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Crows are something to crow about

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By Sylvia Brockner

When we moved here in 1965, crows were officially named the “common crow.” But, they were definitely not common in Evergreen, except in winter. Summer crows in the mountains were few and far between.

Crows are omnivorous and will eat many things: grains, insects, berries and crops. So, they are diversified in where they can stay if they can find enough food. Out on the plains in 1965, they found food in wheat fields and summer cornfields, and that kept them there in the summer as long as they had an ample food supply. But, here in the mountains, we did not have that.

The main reasons crows (now named the American crow) have increased in numbers here in the summer are the increased number of homes with open lands and the increased availability of food. As more homes with surrounding mowed and open areas came to our area, more crows also came to their preferred habitat of open land. In fact, there are many more crows in all of America today than there were during Colonial days.

Trash dumpsters are another reason crows became attracted to our area. Dumpsters are behind most grocery stores, restaurants and places that handle food. If the dumpster cover is left open, it attracts crows, which collect meat scraps, vegetables and other items. Dumpsters can augment the summer food supply needed to raise their young.

Few people think of crows as migrant birds, as they are seen at all seasons over much of their range. They are, however, truly migratory, and it is the Canadian crows and those from more northern states that make up our vast winter flocks. As they fly south, they find temperatures here are more lenient, and they can also find more food.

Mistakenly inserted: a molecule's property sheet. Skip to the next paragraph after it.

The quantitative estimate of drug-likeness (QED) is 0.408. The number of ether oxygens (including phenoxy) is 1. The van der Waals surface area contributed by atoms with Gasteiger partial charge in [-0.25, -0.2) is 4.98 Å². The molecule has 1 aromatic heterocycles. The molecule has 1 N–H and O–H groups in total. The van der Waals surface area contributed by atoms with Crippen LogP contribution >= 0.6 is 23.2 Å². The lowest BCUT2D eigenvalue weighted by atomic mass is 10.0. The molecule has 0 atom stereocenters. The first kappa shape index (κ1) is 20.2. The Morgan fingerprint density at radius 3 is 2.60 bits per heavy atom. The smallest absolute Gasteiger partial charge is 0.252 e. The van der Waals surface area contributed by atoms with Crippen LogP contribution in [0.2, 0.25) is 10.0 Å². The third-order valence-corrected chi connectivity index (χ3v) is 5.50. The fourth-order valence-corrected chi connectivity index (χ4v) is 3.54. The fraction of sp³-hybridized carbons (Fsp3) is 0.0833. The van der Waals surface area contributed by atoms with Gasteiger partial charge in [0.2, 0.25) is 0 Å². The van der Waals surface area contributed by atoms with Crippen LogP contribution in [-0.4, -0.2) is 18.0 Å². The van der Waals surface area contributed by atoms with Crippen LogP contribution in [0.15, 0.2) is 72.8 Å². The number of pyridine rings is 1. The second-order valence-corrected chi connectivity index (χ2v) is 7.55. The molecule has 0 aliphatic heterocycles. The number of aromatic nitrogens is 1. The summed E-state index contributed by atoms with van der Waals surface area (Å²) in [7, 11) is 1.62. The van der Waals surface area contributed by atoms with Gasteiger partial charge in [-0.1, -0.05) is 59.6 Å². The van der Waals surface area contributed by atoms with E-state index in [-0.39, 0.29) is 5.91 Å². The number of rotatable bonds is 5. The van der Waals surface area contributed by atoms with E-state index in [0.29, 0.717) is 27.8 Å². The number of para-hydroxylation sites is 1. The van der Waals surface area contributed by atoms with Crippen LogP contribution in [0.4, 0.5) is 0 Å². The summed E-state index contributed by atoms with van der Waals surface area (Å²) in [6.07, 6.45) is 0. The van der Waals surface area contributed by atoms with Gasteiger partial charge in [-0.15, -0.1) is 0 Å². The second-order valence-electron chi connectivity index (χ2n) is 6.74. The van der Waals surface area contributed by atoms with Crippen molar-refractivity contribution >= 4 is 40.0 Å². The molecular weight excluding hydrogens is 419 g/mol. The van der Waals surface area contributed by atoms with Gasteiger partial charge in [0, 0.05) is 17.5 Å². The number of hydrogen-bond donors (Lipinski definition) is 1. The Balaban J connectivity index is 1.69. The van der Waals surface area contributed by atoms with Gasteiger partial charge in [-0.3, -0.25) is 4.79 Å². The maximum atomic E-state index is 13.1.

During winter, crows concentrate in flocks and select a roosting site where they spend the night. Two local roosts are near Evergreen Mountain and on Bear Mountain. Some roosts contain hundreds of crows, and many are ancestral locations that have been used by generations of crows. You can find a roost fairly easily if you get a few people to follow flight patterns of crows at sunset. They will head to a roost in trees or rock outcroppings, and you can find them by listening to these noisy birds as they get ready for bed.

The big roosts are also noisy places at sunrise, as birds wake up and exchange greetings. One by one, crows disperse about the countryside to seek food during the daylight hours.

Crows are considered to be a beneficial bird by some but are painted as black as their feathers by others. They most assuredly do destroy the eggs and young of many birds. They also can and do cause agricultural damage to crops of fruit, nuts, corn and other grains. However, many farmers consider them beneficial as they consume huge quantities of grasshoppers, cutworms, May beetles and other insect pests.

The only bird that can easily be confused with a crow is the raven. These two birds are not that difficult to tell apart — it just takes a little practice. While crows usually travel together in flocks, ravens are far less gregarious and usually travel in pairs or small family flocks. Crows row their way across the sky with a steady wing beat, whereas ravens soar and glide more. Crows are smaller and have a square-cut tail. The raven’s tail is fan-shaped. Ravens have larger, heavier beaks and ragged throat feathers. Crows speak with a steady, repeated “caw, caw, caw.” Ravens, on the other hand, utter varied, harsh, guttural notes.

Crows are without a doubt one of our wariest, adaptive birds. They are bright, inquisitive clowns. They mimic many sounds and can learn to talk quite clearly. They are considered by many scientists to be the most intelligent of the bird families. Some crows studied in captivity actually developed a tool, by bending a piece of wire, to hook open a pail and eat food from inside it.

So, the next time you see “just another crow” you can think twice about how it is a relative newcomer to our Evergreen summers.